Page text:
Flood waters swept over Cork city centre again last night after another Atlantic storm battered the city and the city was subject to a status orange wind warning.
A high tide of over 5m, low pressure, and rain from the south-west were behind the flooding and Met Éireann was anticipating from 25mm to 45mm of rain between last night and 9pm this evening. Overnight wind speeds of up to 115km/h were also predicted.
The River Lee burst its bank at Father Mathew Quay nearly 40 minutes before high tide at 8.50pm. It then swept up South Mall and over to Oliver Plunkett St by high tide. St Patrick’s Street was under 2ft of water by 9pm.
Even though he had at least 1ft of water in his shop, Mike Cronin of Mike Cronin’s Menswear on Oliver Plunkett St said last night that it “still wasn’t as bad as I’d expected”. He had lifted up all stock and had used the sandbags provided by the city council.
Meanwhile, Ursula Houston of Houston’s Office said many businesses weren’t able to trade today as “an awful of heavy electrical equipment can’t be lifted off the floor”. There were up to 3ft of water running through the middle of the road traversing South Mall but a dip at the centre meant flood damage in businesses was minimal.
Up to 60 businesses around Oliver Plunkett St, the South Mall, St Patrick’s Street, and the quays were already flooded on Sunday night when the river once again burst its banks. Centre Park Rd, Monahan Rd, and the Lower Glanmire Rd were also at risk last night.
This is the city’s third flooding event since Christmas and calls for Cork City Council and the Office of Public Works (OPW) to update traders on their planned flood defence works is growing daily.
However, at the Bullman pub in Kinsale the waves were lapping up against its front door as the nearby water seawall couldn’t keep the waves back. The nearby road had also collapsed.
Meanwhile, the road from Crosshaven to Carrigaline was also impassable early last evening as water levels rose.
Cork city manager Tim Lucey had asked people to avoid the city yesterday evening and Kinsale gardaí were warning people not to travel unless necessary.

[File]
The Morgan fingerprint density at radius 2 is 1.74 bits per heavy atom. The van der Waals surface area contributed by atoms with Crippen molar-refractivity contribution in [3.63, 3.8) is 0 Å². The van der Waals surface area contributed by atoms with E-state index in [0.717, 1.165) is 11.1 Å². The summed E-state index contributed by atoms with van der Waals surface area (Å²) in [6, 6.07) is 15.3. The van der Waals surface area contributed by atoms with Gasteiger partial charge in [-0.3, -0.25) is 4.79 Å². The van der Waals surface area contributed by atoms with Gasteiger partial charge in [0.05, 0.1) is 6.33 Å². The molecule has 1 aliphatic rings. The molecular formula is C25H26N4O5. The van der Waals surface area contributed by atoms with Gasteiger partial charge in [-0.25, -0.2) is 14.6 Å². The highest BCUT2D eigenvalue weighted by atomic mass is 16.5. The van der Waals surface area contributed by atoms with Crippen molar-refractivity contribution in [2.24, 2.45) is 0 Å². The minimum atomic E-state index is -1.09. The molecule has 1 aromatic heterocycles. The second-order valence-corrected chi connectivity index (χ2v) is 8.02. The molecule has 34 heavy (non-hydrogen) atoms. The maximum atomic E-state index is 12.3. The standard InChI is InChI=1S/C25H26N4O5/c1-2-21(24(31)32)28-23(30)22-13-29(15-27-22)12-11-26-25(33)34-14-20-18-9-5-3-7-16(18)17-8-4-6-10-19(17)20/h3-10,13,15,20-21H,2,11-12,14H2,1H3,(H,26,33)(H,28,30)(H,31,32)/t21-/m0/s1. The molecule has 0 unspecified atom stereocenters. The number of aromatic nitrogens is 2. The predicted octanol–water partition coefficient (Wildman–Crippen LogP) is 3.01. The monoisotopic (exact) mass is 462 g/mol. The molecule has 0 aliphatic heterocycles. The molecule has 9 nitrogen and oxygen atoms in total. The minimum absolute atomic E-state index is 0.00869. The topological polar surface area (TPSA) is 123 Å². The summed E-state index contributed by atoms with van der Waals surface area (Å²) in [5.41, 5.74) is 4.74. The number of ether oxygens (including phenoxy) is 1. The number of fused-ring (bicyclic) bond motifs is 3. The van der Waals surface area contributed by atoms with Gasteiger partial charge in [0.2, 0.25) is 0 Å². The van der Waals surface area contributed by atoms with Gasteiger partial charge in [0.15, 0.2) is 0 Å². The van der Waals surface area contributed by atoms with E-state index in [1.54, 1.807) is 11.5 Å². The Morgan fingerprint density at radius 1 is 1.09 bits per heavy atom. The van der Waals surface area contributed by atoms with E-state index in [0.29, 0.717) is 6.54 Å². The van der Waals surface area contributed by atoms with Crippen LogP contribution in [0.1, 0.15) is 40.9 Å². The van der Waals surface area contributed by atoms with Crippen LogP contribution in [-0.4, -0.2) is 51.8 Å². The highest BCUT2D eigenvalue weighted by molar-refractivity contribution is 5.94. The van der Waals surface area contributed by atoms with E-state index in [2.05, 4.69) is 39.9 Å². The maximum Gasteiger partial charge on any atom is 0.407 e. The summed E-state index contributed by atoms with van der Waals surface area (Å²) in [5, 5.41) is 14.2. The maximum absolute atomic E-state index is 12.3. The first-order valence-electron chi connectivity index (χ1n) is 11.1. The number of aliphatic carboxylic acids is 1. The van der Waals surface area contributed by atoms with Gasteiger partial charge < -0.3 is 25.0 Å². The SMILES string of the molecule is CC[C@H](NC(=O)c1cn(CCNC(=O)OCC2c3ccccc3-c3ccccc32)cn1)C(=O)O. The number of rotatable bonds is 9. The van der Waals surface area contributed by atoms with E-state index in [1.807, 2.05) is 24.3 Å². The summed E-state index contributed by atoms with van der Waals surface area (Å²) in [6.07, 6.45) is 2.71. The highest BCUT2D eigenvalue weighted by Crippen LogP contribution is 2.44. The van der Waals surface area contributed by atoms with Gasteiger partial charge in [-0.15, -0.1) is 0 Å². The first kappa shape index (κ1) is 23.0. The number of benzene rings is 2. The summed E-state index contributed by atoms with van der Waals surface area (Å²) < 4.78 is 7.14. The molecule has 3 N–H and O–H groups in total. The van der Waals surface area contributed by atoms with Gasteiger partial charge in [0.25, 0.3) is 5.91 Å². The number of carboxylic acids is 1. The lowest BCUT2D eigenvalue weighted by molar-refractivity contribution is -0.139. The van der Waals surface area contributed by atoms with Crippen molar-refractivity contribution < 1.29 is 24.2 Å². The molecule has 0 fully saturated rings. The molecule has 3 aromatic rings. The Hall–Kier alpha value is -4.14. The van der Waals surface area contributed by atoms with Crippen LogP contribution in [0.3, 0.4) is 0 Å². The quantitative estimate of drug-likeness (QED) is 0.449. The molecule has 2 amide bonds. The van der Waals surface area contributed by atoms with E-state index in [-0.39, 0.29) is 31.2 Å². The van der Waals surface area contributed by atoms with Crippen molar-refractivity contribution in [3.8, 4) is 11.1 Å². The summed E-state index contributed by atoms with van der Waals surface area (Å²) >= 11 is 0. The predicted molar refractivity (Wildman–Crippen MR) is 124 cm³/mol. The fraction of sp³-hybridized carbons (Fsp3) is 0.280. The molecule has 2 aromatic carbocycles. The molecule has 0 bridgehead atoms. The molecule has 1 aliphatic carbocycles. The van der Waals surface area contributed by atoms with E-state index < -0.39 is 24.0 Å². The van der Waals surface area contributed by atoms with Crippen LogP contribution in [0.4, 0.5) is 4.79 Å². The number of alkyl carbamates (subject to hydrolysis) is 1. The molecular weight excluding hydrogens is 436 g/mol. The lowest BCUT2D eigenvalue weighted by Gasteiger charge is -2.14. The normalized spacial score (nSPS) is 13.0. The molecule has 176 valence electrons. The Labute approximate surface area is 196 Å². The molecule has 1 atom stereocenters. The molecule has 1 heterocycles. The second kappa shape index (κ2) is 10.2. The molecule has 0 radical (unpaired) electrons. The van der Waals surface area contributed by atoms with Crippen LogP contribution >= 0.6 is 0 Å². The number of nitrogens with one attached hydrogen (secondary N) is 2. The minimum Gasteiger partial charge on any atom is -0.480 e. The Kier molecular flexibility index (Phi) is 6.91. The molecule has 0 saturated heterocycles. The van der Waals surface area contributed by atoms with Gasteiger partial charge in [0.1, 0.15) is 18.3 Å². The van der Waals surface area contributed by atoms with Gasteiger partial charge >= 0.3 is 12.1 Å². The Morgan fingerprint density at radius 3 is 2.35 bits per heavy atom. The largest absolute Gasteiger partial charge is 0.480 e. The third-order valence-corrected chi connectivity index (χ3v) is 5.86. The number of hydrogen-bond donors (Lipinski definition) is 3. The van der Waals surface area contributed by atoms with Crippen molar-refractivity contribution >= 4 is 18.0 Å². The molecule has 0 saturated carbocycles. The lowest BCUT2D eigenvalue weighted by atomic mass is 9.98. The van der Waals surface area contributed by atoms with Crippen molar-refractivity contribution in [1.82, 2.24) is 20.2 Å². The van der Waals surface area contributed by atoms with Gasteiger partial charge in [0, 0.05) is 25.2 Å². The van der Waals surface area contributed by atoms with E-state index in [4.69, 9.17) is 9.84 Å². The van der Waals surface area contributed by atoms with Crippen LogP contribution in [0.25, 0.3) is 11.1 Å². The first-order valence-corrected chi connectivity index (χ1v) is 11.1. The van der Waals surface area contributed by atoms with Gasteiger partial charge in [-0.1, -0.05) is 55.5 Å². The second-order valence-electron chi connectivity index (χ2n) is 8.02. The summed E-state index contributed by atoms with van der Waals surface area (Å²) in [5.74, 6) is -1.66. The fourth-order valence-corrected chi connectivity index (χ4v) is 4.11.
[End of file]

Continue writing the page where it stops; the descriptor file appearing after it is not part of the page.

By early evening, late classes had been cancelled at St John’s College and at the College of Commerce.
By early evening, trees were down between Coachford and Farran and around Mallow. There was also flooding at Riverstick. There were trees down on the road between Blarney and Tower, between Bandon and Enniskeane. And ESB Networks reported faults in Ballydehob, Goleen, and Rosscarbery areas of West Cork. The company said high winds also caused faults in Blarney, Inniscarra, Kerrypike, Carrigrohane and Gurteen areas, and that its repair crews were working to restore power.
Last night, the ESB said it did not anticipate that it would need to need release excess water from the Inniscarra dam later today — a procedure that caused mayhem in the city in 2008.
“Since mid December, the ESB have recorded an average figure in excess of 500mm at rainfall sites in the Lee catchment area. At 1pm yesterday, the water level at Inniscarra reservoir was within normal operating range and the ESB does not anticipate any significant releases from Inniscarra dam in the ensuing 24 hours. However, this is dependant on the rainfall amounts last night. This will be closely monitored and reviewed on an ongoing basis.”
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